I never wanted to be one of those bloggers that became lazy with their posts. Who returned and re-returned to old posts and archived posts because they ran out of ideas and inspiration. And whilst I have, by no means, run out of ideas for this blog, I have definitely run out of time and days in the week to regularly upload a new one. So I thought, for this week, I’d upload a Throwback Thursday Post from this time last year when I was attempting to complete a Bake Along Bake Off in time with GGBO. And as the show itself is making its grand return next Wednesday, it felt seasonally appropriate to bring this one back as my favourite bake of them all.

For this week I attempted to bake a simplified version of the Triple Baked Cheesecake Stack from the Showstopper Challenge; baking instead a single vanilla cheesecake with a twist!
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Following the theme created by Tamal and Ian’s cheesecakes, I chose to add a combination of fruit and herb flavours to my bake, using two overlapping recipes – one from Mary Berry herself, (here), and one from the french baking site L’atelier des Chefs (here) – by adding a colourful top layer of crushed raspberries and finely chopped mint leaves to my cheesecake.
The base of the cheesecake was probably the easiest part of this bake, however, as I tend to find with a few of Mary’s recipes, the amount of ingredients specified is never quite enough to create a good sized bake, and I usually end up doubling up the ingredients just to fill my cake tin. But eventually I was able to create a solid layer of biscuit base, and though my filling did take me rather a long time to whip up (the lack of an electric whisk or food mixer did cause a few problems when trying to turn gloopy egg whites into beautifully frothy peaks) my cream cheese mix was ready.
To add in my raspberry and mint layer, I simply measured out about 1/5 of the mixture and poured in a blend of finely chopped mint leaves and crushed raspberries until it was pink, and spread it onto, before popping it in the oven to bake.
Unlike a vanilla cheesecake, which would have formed a golden brown skin in the oven whilst baking, a coloured mix simply goes a little darker and spongier when cooking, which I didn’t realise for quite some time whilst baking. However, the safety net for any cheesecake bake is that even if the bake doesn’t quite set them solid, a good chill in the fridge will always hold them together, creating that creme brulee-ish ‘wobble’ so beautifully performed by Sandy in this week’s episode.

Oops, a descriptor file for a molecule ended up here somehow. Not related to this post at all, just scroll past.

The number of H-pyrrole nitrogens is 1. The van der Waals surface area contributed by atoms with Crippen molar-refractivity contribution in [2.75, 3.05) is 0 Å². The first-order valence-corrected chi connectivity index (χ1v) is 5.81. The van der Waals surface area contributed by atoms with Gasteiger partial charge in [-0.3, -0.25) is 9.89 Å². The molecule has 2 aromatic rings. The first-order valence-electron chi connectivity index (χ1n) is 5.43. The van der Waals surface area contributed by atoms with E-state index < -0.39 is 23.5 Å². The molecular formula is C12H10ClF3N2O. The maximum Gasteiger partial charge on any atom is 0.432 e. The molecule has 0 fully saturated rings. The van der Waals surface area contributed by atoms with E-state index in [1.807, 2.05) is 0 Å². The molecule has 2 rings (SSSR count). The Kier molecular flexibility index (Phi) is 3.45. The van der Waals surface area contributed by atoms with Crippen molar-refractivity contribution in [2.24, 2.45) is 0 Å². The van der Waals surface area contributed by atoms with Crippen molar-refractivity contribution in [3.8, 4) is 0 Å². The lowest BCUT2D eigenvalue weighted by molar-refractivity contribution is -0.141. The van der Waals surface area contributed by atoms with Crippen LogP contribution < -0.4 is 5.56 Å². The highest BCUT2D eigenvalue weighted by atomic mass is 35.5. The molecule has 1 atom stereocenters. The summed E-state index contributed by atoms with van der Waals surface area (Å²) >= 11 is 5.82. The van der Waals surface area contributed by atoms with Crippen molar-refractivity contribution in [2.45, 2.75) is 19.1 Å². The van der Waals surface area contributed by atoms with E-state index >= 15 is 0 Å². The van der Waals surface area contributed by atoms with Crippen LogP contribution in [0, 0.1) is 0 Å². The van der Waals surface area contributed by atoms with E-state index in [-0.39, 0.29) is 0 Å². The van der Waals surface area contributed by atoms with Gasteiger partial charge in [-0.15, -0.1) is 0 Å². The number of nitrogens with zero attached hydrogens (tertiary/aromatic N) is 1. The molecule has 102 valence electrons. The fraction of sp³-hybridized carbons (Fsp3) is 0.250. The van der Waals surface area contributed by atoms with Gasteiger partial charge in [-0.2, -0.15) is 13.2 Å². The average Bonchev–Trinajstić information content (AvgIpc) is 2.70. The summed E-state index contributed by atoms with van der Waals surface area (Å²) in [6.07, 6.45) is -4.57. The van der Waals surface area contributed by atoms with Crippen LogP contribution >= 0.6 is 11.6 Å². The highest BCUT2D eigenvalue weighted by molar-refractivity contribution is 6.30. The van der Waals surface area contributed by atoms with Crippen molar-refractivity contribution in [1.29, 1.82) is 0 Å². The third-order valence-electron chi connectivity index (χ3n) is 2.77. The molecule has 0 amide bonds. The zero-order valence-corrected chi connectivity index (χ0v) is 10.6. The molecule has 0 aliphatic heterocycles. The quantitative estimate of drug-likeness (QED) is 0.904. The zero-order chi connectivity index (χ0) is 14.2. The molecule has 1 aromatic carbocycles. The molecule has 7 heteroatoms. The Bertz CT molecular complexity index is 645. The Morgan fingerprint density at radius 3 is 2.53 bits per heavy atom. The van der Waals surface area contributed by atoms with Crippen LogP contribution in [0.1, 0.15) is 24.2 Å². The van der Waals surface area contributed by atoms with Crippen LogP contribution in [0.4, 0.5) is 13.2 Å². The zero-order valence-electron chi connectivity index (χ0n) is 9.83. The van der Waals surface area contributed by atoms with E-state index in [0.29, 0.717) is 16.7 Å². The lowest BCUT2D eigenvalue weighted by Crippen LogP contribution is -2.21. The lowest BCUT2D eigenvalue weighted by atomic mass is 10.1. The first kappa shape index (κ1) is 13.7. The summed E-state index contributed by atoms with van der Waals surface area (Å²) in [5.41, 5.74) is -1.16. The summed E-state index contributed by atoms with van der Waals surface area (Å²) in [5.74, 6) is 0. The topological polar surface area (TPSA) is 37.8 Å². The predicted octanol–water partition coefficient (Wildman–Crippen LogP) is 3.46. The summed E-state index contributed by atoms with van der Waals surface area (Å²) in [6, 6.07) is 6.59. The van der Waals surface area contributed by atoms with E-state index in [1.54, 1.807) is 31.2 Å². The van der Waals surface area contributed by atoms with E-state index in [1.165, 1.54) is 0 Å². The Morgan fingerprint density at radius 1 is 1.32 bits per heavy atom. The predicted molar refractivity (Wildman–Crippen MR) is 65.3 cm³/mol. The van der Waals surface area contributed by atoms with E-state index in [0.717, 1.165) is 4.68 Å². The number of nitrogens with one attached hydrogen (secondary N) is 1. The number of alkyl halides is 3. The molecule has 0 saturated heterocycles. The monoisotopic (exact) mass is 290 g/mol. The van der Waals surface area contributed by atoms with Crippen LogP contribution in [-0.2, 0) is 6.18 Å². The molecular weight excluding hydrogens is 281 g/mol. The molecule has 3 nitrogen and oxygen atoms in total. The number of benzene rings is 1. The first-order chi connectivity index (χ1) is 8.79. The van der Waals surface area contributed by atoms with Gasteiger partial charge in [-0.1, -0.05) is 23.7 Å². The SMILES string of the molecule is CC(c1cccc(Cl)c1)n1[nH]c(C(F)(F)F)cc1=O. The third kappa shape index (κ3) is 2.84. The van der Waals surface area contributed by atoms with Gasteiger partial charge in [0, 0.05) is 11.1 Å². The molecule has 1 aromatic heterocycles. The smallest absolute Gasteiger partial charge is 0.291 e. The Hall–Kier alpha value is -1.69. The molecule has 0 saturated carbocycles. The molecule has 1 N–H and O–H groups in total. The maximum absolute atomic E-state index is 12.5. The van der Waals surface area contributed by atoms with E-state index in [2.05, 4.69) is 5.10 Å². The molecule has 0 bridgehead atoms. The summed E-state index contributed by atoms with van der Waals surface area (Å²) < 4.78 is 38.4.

Finally, to decorate, I simply blended together the leftover raspberries and mint leaves, added a sprinkle of caster sugar to sweeten it slightly, and ran the glaze across the chilled cheesecake in a checkerboard formation with a skewer. Then I simply bundled together all the berries in my fridge, added a couple of whole mint leaves, and chilled again!
I am honestly so happy with the way this turned out, and the raspberry and mint flavours compliment each other so perfectly, it’s a beautiful summer dessert! Perfect to use up all those leftover berries before they go out of season in the Autumn months! Bake Rating: 10/10!
Thank you so much for reading! Will, of course, be back as soon as I can be with a fresh new beauty post, but for now have a lovely week!

This must seem like the most contradictory blog post in the world. I spent the entirety of my last post gushing about the indulgences of Easter, how chocolate is essential, how sugar is a necessity, how you need sweetness to celebrate the season. And, yes, Easter is the time of year for hot cross buns 3 times a day and chocolate for breakfast and creme egg everything for most people.